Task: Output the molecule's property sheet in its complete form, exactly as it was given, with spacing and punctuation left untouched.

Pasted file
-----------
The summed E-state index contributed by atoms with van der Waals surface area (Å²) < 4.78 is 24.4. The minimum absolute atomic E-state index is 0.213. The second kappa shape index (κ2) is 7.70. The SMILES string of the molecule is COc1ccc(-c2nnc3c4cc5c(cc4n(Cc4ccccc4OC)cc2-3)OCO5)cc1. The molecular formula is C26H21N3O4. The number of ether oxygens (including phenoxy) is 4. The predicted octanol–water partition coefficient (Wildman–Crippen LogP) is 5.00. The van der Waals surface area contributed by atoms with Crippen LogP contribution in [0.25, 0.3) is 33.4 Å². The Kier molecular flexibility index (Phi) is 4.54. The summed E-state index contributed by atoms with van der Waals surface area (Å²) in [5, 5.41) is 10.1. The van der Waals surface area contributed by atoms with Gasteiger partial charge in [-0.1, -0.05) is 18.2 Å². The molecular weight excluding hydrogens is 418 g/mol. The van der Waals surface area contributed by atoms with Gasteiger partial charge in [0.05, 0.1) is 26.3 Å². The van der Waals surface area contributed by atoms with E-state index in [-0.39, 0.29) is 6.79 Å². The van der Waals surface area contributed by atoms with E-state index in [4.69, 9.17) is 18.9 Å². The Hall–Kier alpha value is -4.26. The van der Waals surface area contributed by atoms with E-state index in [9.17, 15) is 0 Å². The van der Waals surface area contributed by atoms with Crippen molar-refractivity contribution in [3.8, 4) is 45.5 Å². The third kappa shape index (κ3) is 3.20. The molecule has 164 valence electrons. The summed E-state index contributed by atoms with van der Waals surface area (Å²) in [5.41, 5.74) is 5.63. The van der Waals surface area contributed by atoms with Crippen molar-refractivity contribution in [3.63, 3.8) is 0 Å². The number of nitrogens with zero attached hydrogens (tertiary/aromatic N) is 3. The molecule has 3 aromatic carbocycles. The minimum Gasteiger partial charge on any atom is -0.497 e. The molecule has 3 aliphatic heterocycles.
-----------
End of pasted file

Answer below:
The summed E-state index contributed by atoms with van der Waals surface area (Å²) < 4.78 is 24.4. The minimum absolute atomic E-state index is 0.213. The second kappa shape index (κ2) is 7.70. The SMILES string of the molecule is COc1ccc(-c2nnc3c4cc5c(cc4n(Cc4ccccc4OC)cc2-3)OCO5)cc1. The molecular formula is C26H21N3O4. The number of ether oxygens (including phenoxy) is 4. The predicted octanol–water partition coefficient (Wildman–Crippen LogP) is 5.00. The van der Waals surface area contributed by atoms with Crippen LogP contribution in [0.25, 0.3) is 33.4 Å². The Kier molecular flexibility index (Phi) is 4.54. The summed E-state index contributed by atoms with van der Waals surface area (Å²) in [5, 5.41) is 10.1. The van der Waals surface area contributed by atoms with Gasteiger partial charge in [-0.1, -0.05) is 18.2 Å². The molecular weight excluding hydrogens is 418 g/mol. The van der Waals surface area contributed by atoms with Gasteiger partial charge in [0.05, 0.1) is 26.3 Å². The van der Waals surface area contributed by atoms with E-state index in [-0.39, 0.29) is 6.79 Å². The van der Waals surface area contributed by atoms with E-state index in [4.69, 9.17) is 18.9 Å². The Hall–Kier alpha value is -4.26. The van der Waals surface area contributed by atoms with E-state index in [9.17, 15) is 0 Å². The van der Waals surface area contributed by atoms with Crippen molar-refractivity contribution in [3.8, 4) is 45.5 Å². The third kappa shape index (κ3) is 3.20. The molecule has 164 valence electrons. The summed E-state index contributed by atoms with van der Waals surface area (Å²) in [5.41, 5.74) is 5.63. The van der Waals surface area contributed by atoms with Crippen molar-refractivity contribution in [3.63, 3.8) is 0 Å². The number of nitrogens with zero attached hydrogens (tertiary/aromatic N) is 3. The molecule has 3 aromatic carbocycles. The minimum Gasteiger partial charge on any atom is -0.497 e. The molecule has 3 aliphatic heterocycles.